Virginia will "minimize customer contact during driver training at Class B Virginia Driver Training Schools by: Waiving the two-student minimum requirement under the Virginia Driver Training Schools Regulations; Waiving the student-to-student observation periods during in-vehicle instruction; and Allowing one-on-one in-vehicle instruction." - Office of Governor Ralph Northam (3/17/20)

Virginia - Suspend Motor Vehicle Safety Inspections, typically required for every vehicle registered in the state

"I direct the Virginia Department of State Police (VSP) to undertake the following measure: Suspend the enforcement of Motor Vehicle Safety Inspections (MVSI) required under § 46.2-1157 of the Code of Virginia." - Office of Governor Ralph Northam (3/19/20)

Virginia - Lifted "Certificate of Need" law regarding hospital beds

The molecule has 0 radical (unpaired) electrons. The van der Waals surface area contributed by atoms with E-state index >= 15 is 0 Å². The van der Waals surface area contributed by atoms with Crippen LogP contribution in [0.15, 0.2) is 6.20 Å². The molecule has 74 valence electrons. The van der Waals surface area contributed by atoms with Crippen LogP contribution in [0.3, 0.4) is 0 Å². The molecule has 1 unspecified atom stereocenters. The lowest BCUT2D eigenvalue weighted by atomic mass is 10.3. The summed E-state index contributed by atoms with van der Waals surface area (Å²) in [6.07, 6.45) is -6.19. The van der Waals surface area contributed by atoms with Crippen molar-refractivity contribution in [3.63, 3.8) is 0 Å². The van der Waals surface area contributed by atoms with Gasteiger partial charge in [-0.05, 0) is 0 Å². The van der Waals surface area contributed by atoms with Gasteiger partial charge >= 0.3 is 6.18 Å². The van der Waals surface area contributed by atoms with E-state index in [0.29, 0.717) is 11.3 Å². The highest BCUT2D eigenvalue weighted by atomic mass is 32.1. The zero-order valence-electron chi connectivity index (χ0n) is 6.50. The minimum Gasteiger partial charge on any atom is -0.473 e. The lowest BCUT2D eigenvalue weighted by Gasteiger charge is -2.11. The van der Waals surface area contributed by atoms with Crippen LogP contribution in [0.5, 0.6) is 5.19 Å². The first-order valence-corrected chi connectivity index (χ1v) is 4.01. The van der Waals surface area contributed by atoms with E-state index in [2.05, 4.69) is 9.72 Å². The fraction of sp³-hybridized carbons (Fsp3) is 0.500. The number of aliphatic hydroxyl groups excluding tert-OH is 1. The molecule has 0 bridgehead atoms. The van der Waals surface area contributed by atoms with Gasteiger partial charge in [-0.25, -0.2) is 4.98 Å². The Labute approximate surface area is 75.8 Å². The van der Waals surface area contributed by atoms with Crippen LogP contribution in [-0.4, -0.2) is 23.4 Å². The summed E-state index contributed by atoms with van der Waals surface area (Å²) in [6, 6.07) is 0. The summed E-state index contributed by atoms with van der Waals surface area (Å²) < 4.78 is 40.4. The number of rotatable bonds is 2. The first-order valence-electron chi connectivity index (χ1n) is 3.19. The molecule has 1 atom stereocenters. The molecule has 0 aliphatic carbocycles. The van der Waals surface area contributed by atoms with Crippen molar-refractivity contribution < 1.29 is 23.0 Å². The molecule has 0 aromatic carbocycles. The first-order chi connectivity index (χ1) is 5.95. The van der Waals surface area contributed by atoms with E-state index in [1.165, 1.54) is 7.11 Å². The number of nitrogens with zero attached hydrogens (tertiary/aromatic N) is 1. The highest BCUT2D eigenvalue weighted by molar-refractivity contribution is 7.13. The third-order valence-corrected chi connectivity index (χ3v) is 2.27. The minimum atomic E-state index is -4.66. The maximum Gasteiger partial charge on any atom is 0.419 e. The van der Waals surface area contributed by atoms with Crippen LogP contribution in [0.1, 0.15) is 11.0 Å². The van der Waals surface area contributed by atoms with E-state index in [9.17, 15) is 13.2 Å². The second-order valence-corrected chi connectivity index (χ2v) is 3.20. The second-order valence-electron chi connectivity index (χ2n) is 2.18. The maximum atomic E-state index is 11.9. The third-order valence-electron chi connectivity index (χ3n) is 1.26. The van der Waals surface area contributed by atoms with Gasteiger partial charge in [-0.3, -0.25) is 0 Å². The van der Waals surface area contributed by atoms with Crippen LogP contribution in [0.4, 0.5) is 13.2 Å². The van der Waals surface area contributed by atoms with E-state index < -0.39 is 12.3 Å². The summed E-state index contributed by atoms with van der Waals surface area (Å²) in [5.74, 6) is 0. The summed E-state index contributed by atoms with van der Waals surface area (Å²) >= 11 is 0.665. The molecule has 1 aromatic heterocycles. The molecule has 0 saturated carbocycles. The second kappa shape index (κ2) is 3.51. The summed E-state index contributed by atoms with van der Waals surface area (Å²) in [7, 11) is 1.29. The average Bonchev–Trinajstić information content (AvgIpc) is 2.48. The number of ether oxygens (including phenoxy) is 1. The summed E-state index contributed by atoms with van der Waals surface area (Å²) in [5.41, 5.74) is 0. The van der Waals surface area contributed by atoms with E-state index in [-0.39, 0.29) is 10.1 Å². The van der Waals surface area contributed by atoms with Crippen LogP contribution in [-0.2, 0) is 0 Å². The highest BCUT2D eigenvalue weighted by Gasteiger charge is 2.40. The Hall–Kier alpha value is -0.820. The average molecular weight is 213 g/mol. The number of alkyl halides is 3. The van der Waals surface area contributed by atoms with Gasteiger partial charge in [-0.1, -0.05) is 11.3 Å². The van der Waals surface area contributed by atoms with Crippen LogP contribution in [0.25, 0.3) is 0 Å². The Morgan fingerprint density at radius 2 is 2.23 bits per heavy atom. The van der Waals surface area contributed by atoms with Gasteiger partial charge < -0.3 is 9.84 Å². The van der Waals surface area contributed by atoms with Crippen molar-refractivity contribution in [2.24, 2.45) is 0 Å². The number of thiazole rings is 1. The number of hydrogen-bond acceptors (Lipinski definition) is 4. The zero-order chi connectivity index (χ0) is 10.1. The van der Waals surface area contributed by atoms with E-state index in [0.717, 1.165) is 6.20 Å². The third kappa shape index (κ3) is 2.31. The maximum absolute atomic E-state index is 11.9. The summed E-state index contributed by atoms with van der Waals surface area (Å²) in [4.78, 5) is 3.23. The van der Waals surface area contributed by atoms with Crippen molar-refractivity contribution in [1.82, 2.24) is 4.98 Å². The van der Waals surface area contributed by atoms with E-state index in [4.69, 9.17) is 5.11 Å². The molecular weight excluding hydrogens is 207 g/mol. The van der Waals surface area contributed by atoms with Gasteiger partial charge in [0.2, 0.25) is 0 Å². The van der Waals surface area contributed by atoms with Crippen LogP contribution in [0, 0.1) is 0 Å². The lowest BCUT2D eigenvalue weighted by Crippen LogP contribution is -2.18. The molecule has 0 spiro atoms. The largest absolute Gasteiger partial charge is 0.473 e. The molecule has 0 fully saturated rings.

""That order lifts our certificate of public need restrictions, so that our health commissioner can give hospitals and nursing homes the authority to add the beds they need without going through red tape," Northam said, during a Saturday morning press briefing. "They can act quickly to respond to the needs in this fast-changing situation."" - Patch (3/21/20)

Washington - Allows for out-of-state licensed professional to volunteer in Washington    

"Under RCW 70.15.050, while an emergency proclamation of the Governor is in effect, a volunteer health practitioner who is licensed in another state may practice in Washington without obtaining a Washington license if he or she is in good standing in all states of licensure and is registered in the volunteer health practitioner system." - Washington Department of Health (3/2020)

Washington, DC - Allowing the delivery of alcohol    

"The bill passed at the most recent meeting has… allowed for delivery and carry-out sales by restaurants of beer/wine, if sold along with prepared food (pending written restaurant-by-restaurant approval by the Alcohol Beverage Regulation Administration)." - Council of the District of Columbia (3/17/20)